Feast and famine — microbial life in the deep-sea bed

Key Points

  • The seabed is a highly diverse and dynamic environment that ranges from the desert-like deep-sea floor to the rich oases at cold seeps, hydrothermal vents and large food falls.

  • As well as the sedimentation of organic material from above, plate tectonics and other geological processes transport chemical energy to the seafloor from below, which provides a significant fraction of the deep-sea energy flux.

  • Where chemical energy, such as hydrogen sulphide, methane or hydrogen, is transported from the subsurface up to the seafloor, rich and diverse microbial communities can proliferate.

  • Most of the prokaryotes on Earth can be found in the sub-seafloor and survive in conditions of extreme energy limitation, with apparent generation times of up to thousands of years.

  • In the most energy-depleted deep biosphere, life might be based on the cleavage of water by natural radioisotopes or on other, unknown energy sources.

  • The only environmental variable that appears to set the ultimate limit for life in the seabed is temperature.

  • The diversity and distribution of the three domains of life — Bacteria, Archaea and Eukaryotes — in the seabed remain poorly understood.


The seabed is a diverse environment that ranges from the desert-like deep seafloor to the rich oases that are present at seeps, vents, and food falls such as whales, wood or kelp. As well as the sedimentation of organic material from above, geological processes transport chemical energy — hydrogen, methane, hydrogen sulphide and iron — to the seafloor from the subsurface below, which provides a significant proportion of the deep-sea energy. At the sites on the seafloor where chemical energy is delivered, rich and diverse microbial communities thrive. However, most subsurface microorganisms live in conditions of extreme energy limitation, with mean generation times of up to thousands of years. Even in the most remote subsurface habitats, temperature rather than energy seems to set the ultimate limit for life, and in the deep biosphere, where energy is most depleted, life might even be based on the cleavage of water by natural radioisotopes. Here, we review microbial biodiversity and function in these intriguing environments.

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Figure 1: Vertical section of the seabed and seafloor structures.
Figure 2: Global trends of microbial biomass in the ocean and seabed.
Figure 3: Microbial life at seep ecosystems.


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Financial support for writing this review was provided to the laboratory of B.B.J. by the Max Planck Society and the Fonds der Chemischen Industrie, and to the laboratory of A.B. by the EU FP6 program HERMES (Hot spot ecosystem research on ocean margins of European Seas). We thank K. Edwards, W. Bach, N. Dubilier, J. Harder and F. Wenzhöfer for helpful comments and seafloor images, and A. Schippers for providing published data.

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Correspondence to Bo Barker Jørgensen.

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Relating to or occurring at the seafloor.

Mud volcano

A large seabed formation (hundreds of metres to kilometres in diameter) that is caused by the eruption of subsurface gas, fluid and mud.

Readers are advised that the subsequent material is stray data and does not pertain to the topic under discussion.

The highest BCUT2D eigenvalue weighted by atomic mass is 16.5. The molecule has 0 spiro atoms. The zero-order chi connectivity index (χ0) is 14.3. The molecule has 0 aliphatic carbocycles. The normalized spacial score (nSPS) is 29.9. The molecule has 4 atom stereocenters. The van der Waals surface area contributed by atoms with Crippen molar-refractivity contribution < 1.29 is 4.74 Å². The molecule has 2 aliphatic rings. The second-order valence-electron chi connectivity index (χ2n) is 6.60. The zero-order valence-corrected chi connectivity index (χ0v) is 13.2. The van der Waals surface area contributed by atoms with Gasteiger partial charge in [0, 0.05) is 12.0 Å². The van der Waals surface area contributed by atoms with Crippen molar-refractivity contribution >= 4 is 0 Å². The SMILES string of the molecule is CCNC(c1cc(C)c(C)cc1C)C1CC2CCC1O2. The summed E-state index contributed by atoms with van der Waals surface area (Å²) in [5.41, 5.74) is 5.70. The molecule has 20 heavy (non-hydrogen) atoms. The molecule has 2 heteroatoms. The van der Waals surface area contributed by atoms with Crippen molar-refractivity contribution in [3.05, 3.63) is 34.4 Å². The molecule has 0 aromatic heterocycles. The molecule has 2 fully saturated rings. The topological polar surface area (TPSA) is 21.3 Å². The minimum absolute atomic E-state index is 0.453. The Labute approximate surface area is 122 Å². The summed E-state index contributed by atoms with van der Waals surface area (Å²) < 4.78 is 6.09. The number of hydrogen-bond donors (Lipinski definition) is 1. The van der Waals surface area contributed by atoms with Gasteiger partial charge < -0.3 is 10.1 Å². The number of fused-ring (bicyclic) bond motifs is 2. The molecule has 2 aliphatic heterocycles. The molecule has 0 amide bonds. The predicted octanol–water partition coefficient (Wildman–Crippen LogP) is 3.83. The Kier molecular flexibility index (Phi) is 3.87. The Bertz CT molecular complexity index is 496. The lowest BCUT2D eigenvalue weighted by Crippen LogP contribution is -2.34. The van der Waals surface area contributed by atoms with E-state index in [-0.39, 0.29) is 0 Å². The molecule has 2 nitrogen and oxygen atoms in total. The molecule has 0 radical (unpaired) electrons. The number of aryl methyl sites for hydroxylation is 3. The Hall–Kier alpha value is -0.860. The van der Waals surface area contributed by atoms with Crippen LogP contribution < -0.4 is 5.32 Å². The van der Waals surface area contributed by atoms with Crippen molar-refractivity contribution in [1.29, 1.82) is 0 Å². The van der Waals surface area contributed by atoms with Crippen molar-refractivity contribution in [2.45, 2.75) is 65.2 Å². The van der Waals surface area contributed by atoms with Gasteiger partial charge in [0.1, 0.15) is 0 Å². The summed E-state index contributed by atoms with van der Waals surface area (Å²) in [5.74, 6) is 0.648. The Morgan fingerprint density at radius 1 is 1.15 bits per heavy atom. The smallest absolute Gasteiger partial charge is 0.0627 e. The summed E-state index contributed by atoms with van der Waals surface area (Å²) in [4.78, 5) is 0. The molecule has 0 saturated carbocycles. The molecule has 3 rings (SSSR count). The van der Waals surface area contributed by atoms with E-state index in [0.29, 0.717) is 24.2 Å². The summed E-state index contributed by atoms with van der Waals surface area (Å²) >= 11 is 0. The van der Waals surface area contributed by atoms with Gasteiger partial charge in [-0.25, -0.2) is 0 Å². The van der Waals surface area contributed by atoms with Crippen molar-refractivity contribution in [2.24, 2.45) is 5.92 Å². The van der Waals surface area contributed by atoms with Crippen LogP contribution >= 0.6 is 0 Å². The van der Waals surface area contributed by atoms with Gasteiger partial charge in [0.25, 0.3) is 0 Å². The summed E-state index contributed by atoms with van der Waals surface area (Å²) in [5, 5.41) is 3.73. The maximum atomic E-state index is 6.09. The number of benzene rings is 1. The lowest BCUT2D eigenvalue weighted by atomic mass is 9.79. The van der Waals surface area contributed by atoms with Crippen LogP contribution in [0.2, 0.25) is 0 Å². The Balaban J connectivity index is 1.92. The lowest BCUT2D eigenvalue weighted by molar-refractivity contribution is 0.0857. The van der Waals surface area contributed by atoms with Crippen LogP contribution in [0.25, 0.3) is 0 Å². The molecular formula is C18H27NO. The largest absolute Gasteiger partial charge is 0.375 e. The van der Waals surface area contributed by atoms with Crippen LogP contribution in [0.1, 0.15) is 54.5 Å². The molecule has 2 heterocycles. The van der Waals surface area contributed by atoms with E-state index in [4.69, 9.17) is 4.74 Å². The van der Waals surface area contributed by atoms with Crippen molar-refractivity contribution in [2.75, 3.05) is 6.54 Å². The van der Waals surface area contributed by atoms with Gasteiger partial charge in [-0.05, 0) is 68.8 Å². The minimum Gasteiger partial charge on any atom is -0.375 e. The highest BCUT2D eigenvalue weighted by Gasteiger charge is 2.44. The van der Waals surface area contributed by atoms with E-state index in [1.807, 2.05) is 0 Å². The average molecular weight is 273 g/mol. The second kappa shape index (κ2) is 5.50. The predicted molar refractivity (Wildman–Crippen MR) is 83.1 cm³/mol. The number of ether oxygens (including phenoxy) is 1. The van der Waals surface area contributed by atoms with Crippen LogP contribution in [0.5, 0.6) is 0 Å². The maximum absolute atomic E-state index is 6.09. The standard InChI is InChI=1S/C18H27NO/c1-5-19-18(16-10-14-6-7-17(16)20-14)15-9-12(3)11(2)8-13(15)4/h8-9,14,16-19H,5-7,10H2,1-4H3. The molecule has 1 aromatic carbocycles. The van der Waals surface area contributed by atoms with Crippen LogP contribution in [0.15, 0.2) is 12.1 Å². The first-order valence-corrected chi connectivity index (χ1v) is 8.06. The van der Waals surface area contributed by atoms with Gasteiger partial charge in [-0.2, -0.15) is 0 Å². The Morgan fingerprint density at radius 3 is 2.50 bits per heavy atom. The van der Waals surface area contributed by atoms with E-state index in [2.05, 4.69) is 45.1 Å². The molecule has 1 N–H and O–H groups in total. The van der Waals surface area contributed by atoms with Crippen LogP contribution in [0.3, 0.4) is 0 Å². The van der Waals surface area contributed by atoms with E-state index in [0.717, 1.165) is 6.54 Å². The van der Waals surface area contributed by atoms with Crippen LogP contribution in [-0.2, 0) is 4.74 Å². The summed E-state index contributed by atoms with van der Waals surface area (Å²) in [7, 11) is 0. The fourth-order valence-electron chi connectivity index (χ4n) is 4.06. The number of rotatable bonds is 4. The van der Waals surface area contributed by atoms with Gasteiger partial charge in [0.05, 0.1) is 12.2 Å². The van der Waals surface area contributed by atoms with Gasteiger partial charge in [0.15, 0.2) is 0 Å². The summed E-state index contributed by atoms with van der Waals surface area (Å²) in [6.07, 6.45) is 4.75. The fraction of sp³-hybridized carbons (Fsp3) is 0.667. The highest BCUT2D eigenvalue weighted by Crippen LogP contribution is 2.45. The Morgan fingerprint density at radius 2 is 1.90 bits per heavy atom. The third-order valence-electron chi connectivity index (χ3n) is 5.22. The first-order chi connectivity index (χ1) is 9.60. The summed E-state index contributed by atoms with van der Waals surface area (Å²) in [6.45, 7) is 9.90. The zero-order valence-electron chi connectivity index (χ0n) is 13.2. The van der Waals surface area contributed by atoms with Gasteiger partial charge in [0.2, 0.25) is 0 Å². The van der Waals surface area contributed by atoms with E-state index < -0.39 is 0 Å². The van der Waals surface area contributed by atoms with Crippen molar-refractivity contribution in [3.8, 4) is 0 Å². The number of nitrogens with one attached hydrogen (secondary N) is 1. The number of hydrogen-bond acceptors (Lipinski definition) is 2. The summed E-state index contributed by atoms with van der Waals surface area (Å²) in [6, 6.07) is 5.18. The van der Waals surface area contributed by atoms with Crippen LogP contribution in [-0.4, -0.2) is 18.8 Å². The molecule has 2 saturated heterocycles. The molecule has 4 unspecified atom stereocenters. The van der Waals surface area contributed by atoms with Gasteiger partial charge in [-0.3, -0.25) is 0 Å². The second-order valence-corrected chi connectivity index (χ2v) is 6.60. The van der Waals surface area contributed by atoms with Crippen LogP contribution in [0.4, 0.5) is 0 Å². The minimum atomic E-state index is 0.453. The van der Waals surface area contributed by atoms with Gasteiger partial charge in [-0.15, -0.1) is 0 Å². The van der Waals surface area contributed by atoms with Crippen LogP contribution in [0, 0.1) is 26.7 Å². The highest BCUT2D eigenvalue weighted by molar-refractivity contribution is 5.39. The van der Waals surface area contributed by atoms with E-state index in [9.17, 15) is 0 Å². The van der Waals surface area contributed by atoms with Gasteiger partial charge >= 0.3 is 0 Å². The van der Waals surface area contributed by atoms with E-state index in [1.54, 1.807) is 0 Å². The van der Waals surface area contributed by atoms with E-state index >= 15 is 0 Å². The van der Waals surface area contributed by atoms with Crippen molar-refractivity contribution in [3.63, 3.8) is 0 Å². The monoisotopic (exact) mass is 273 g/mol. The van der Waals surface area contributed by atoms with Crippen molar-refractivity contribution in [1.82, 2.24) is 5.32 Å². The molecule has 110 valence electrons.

The absence of oxygen in the sea.


An aquatic environment that has low levels of nutrients and algal photosynthetic production (for example, high mountain lakes or the open ocean).


Material that is derived from the terrestrial environment.


Dead organic material.


Relating to or occurring in the water column.


Related to the deep seafloor (or abyss) that is situated between the continental rise (<3,000 metres) and the deep trenches (>6,000 metres), at an average depth of 4,000 metres.


The remains of dead plants, particularly of microalgae that originated from the surface waters.


The displacement and mixing of sediment particles by benthic fauna (animals).

Humic substance

A degraded and chemically altered organic material.


The acquisition of metabolic energy by the consumption of living or dead organic matter.

Hot-spot ecosystem

An ecosystem of high or special biodiversity within a larger area of low or normal biodiversity.


The metabolism of an organism that obtains its energy from the oxidation of inorganic compounds and uses only carbon dioxide as a source of carbon.

Primary producer

An organism that is the original source of organic material in an ecosystem — plants, algae or chemosynthetic microorganisms.


The biological conversion of 1 carbon molecule (usually carbon dioxide or methane) and nutrients into organic matter using the oxidation of inorganic molecules (for example, hydrogen gas or hydrogen sulphide) as a source of energy, rather than sunlight.


A depression in the seafloor 1–100 m in diameter that is presumably caused by eruptions of subsurface gases.

Gas chimney

A vertically extending circular anomaly (or blank) in the 3D seismic record of the seabed that indicates pathways of gas leakage.

Brine pond

A submarine accumulation of dense, salty seawater that leaks from the subsurface and fills depressions in the seabed.

Oil and asphalt seep

A natural leak of hydrocarbon (oil, tar or asphalt) from the deep seabed to the seafloor.

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Jørgensen, B., Boetius, A. Feast and famine — microbial life in the deep-sea bed. Nat Rev Microbiol 5, 770–781 (2007). https://doi.org/10.1038/nrmicro1745

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